AA: To be honest, when we started the brand, it was really, really difficult because we didn’t have quantities and a lot of these new fabrics and new technologies that make sustainable fabrics would require an order of like 500 metres. When we were starting out, we’d find a recycled poly fabric and it would feel extremely cheap because it was just remelted polyester. It was super thick. It basically felt like melted plastic. Now that we’re growing and technology’s advancing as well, there are a lot of suppliers that have better data technology and provide something that feels much more realistic and closer to the non-sustainable fabric and we have better quantities so it’s obviously much easier now. I think the industry puts a lot of pressure on young brands to take the step forward when it's so much easier for bigger brands to do it, but they don't. Hopefully, in the near future, it’s going to be even easier.
CK: We want to use more and more recyclables.
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What role do you think fashion will play in shaping the future world?
AA: It can play a big role. I don’t know if fashion at our level will have the most impact. I think it’s mainly fashion on the high street level that needs to change to have an actual significant impact.
CK: Fashion is such a public facing industry. With the invasion of Ukraine, I think that our industry was one of the biggest ones to really share news and raise money. I think in that sense, fashion does have a really big impact on influencing society and spreading news because it’s so public facing.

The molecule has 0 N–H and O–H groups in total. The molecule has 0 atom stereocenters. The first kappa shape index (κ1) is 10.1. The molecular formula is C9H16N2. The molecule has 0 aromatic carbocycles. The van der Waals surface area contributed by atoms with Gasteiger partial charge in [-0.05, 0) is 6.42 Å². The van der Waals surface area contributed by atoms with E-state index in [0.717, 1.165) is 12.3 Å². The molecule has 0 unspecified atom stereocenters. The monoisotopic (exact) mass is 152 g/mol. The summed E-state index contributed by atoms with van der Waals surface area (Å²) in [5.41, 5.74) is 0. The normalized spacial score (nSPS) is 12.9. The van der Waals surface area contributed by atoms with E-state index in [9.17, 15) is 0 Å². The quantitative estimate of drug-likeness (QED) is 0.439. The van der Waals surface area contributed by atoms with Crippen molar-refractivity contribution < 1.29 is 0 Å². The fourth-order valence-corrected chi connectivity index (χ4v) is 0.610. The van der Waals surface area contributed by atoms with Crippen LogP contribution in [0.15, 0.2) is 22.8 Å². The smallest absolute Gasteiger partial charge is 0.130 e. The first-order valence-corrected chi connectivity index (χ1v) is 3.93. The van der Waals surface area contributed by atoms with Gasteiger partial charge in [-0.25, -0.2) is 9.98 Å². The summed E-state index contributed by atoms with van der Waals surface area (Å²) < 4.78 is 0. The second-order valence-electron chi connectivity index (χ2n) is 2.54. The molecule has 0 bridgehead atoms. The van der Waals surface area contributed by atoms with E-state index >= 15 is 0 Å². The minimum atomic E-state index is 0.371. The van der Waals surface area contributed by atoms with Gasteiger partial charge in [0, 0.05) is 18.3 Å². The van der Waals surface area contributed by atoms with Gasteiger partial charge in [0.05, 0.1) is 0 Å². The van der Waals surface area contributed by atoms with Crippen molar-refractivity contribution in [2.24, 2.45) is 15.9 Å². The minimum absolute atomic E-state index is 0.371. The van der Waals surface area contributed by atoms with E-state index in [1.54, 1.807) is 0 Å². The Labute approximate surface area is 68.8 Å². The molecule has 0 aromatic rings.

AA: But in terms of actual change for the environment, I think it will definitely need to come from the high street. Obviously, we can make an effort and try to influence them, but until they’re actually held accountable for what they’re doing, I think it’s going to be hard, even if we do everything.
Do you think that fashion will have a net positive or net negative impact on the future?
AA: If the high street continues like this then negative. If you take all the luxury fashion houses plus all the young brands then that probably equates to like 10% of the damage of one of those fast fashion conglomerates.
CK: What goes to landfill is from the high street.
AA: It’s also about educating people and making them understand that a t-shirt that costs £20 is not right.
CK: And valuing clothes and not seeing it as an activity to do every weekend or buying a new outfit online for every weekend. It’s just so unsustainable. It’s a social issue. I’'s the way that people perceive clothes.
AA: Most people who don't know about fashion or don’t really think about the fashion process think a t-shirt for £100 is ridiculous when what’s really ridiculous is a t-shirt for £20 because that means it costs them £3 to make. For that £3 they have to buy the cotton, make it into yarn, make it into fabric, dye it, sew it into t shirt, print it, label it, send it all across the world multiple times and then sell it for £20. There are definitely people in that chain that were not paid. People don’t understand that. They just think that’s the normal price for a t-shirt. Then as soon as you show them something that’s actually what it should be costing, they’re like, wow, this is ridiculous, I can’t buy 20 of them this year. It’s about education, like most problems in the world.